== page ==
European Museums Get Adventurous With Virtual Reality
PARIS — At the National Museum of Natural History in Paris, visitors can take a trip to an ice blue celestial plane surrounded by an aurora borealis. There, a branching orb traces 460 species, including humans, back to the last universal common ancestor, or LUCA, a small single-celled organism thought to be the common origin of all current life on earth.
It’s a new permanent virtual reality installation at the museum, where visitors can don a headset to explore connections between species and zoom in on creatures, simulating the experience, for example, of standing right in front of an elephant to understand its magnitude.
Bruno David, president of the museum, said it was impossible to illustrate the same concept if restrained to the traditional means of physical objects and text, so the museum turned to technology. The museum renovated a room to permanently house five VR stations and plans to offer a VR sea diving experience to coincide with a 2019 exhibition.
Virtual reality, he said, could help make the taxidermy gallery — home to Louis XV’s pet rhinoceros — a little less stuffy.
“My aim was to introduce technology of the 21st century into the world of a museum which is generally not regarded as such,” Mr. David said.
France’s National Museum of Natural History is just one of many cultural and art institutions using the technology as a new way to engage visitors.
While this museum has gone all in, others have been experimenting with VR before committing portions of their budgets.
In 2015, the British Museum was one of the first institutions to offer a virtual reality experience through a weekend event dedicated to Bronze Age objects and showing them in their original context. Hannah Boulton, head of press and marketing at the museum, says it has been a testing process over the past few years to find where VR can have the most impact for the institution.
“For us, it’s about audience engagement,” she said. “We don’t want to be doing it for VR’s sake. What we want to do is use VR where it can lend that extra context.”
The museum has since also released a virtual tour of its Egyptian gallery that can be explored through either a web browser or a VR headset.
Tate Modern in London has integrated VR into its current Modigliani retrospective in which visitors can explore the artist’s Paris studio.
Since there is no photographic record of the artist’s final home, Tate undertook painstaking research to recreate it as a virtual reality space. A team took forensic-level photographs of the present-day studio, now private property, and designed furniture based on photos from the artist’s move, analyzed paint materials and took details from visitors’ diaries and letters.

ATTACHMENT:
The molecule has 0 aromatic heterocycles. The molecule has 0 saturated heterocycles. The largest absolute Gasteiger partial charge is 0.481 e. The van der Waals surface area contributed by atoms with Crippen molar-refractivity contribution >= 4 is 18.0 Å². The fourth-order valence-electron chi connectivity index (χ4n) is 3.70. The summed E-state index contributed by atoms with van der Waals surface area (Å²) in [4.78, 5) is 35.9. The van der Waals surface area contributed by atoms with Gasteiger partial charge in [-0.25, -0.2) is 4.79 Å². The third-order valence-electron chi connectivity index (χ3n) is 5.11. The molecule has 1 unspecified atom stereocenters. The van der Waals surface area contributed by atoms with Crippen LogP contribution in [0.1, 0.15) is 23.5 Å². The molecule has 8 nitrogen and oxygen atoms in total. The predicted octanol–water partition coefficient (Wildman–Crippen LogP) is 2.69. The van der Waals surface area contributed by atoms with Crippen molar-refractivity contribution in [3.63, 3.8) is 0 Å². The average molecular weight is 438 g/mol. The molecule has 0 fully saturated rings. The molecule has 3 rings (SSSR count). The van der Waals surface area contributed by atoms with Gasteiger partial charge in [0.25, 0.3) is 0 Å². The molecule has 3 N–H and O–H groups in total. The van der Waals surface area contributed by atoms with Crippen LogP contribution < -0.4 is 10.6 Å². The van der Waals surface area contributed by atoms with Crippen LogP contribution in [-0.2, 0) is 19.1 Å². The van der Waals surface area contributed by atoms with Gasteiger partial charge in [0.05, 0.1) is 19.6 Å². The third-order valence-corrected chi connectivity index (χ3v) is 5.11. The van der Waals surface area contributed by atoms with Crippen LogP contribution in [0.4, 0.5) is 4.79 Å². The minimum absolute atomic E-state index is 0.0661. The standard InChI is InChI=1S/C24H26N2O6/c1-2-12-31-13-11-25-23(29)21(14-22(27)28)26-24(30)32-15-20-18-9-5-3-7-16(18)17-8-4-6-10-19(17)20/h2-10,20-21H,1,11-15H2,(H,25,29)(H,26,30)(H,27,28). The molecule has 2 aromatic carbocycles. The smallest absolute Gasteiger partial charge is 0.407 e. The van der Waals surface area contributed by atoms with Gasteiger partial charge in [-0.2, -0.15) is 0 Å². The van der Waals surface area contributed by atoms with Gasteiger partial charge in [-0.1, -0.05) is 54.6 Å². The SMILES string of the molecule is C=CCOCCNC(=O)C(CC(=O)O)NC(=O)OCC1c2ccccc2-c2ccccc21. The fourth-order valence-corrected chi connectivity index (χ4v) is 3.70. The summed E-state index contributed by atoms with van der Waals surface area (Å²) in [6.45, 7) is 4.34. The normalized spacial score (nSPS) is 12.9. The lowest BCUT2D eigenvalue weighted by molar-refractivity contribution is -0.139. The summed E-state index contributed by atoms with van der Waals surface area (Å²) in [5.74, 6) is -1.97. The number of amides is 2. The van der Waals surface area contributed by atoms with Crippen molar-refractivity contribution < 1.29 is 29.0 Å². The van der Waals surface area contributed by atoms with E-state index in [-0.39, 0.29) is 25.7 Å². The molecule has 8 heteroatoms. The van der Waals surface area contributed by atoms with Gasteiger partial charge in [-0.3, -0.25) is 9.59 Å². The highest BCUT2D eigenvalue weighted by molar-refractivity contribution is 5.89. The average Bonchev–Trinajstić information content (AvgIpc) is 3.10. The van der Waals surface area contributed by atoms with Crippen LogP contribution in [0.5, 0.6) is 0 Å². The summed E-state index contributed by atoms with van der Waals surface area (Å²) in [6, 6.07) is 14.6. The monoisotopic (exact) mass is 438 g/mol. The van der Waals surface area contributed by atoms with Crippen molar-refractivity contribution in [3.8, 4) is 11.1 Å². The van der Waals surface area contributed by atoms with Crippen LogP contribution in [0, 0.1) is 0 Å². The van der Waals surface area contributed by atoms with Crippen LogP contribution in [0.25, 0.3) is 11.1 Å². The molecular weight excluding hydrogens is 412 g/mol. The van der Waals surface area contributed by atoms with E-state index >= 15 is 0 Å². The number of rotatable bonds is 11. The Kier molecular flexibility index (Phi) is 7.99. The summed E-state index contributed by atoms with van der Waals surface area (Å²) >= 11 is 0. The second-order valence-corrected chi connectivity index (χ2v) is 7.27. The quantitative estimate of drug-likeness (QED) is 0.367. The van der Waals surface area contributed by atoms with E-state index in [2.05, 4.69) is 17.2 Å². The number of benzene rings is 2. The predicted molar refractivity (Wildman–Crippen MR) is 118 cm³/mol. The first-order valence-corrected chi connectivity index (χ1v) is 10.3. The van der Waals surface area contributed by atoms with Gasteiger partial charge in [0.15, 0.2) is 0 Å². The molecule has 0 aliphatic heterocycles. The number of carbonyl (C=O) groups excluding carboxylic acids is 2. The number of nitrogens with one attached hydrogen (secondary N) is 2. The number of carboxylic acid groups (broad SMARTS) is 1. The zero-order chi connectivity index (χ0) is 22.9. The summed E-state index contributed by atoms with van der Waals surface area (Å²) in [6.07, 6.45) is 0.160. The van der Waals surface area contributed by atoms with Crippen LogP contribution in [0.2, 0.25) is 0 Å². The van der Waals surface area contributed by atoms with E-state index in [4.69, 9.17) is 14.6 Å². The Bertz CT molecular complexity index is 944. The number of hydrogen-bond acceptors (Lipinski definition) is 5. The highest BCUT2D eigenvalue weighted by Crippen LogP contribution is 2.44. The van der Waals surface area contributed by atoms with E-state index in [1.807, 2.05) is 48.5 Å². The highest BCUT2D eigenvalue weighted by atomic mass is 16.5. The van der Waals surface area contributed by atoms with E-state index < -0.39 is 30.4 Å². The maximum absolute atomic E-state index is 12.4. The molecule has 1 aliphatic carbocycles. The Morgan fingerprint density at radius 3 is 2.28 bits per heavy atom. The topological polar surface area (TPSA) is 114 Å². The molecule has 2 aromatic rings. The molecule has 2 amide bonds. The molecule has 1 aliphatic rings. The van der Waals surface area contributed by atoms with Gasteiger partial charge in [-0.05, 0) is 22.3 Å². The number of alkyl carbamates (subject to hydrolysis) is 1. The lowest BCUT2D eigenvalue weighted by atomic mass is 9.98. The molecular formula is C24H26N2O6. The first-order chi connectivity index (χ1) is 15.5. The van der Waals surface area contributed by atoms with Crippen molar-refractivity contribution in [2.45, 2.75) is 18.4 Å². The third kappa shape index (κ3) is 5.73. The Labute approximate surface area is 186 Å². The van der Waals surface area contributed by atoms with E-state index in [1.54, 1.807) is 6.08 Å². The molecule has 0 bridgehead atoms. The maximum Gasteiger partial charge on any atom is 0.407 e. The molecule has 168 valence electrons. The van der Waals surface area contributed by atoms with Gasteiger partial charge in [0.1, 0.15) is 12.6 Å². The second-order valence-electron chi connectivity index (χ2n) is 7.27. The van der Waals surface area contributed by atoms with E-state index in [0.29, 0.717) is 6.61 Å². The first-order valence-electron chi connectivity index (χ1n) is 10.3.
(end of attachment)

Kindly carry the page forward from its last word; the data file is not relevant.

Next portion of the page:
“VR has value for us as an interpretation tool,” said Hilary Knight, head of digital content at Tate. “It’s a way of conveying feeling, helping people feel a connection with an artist. It’s a different way of absorbing that information, and it makes the artist a living person.”
While VR might be an obvious attraction for younger, tech-hungry audiences, institutions are finding older visitors are also eager to explore digital worlds.
The National Museum of Finland in Helsinki uses a new VR feature to transport visitors into R.W. Ekman’s painting “The Opening of the Diet 1863 by Alexander II,” where they can speak with the Russian emperor and other depicted characters.
Hanna Forssell, head curator of education, expected it to appeal mostly to the under-18 set that makes up one-third of the museum’s entries. Instead, she was surprised by the interest from all ages.
When the feature started recently, she said, “There was a long line of mainly older people over 60.”
Ms. Knight said she would like to use VR more in future exhibitions, but despite the success of the Modigliani experience, she is still uncertain about sustainability. Ms. Boulton also said the British Museum’s VR projects are “heavily funded” by technology partners.
“It’s hard to create a strategy at the moment because we don’t yet know where funding for these kinds of projects will come from,” Ms. Knight said. “Visitors ask about future exhibitions, so there is an appetite.”
Creating VR programs is expensive, especially for public institutions that have seen budgets slashed in recent years. Last year, the consumer electronics company HTC, which makes VR headsets, started VIVE Arts, a multimillion-dollar initiative that funds and develops VR content for museums and cultural institutions.
Victoria Chang, director of VIVE Arts, said the program was born in response to an increase in the number of requests that HTC began receiving about two years ago and that continues to grow.
“It was important for us to be able to foster this phenomenon in a more systematic way,” Ms. Chang said.
She says VR will soon be just as important to a museum as its website.
“When the internet was just developing, institutions didn’t see the need to have an online presence,” Ms. Chang said. “Now with social media and cellphones, all the major institutions have apps.”
The Kremer Museum has gone even further, staking its entire existence on VR because the museum exists only as a virtual space. No lines, no crowds: just a solitary, private visit to a pristine gallery of 17th-century Flemish and Dutch masters.
The VR experiences from Tate and the French National Museum of Natural History are available online to the public. As for critics who worry that might keep some people at home and out of museums, institutions agree virtual will never replace reality but can enhance it.
“People are coming to a museum to see real objects because real objects are emotional,” Mr. David said. “If you’re going to L’Orangerie, it’s to see Monet’s original ‘Water Lilies,’ not to see a copy. Otherwise, on your computer you can see much better images than the real thing.”
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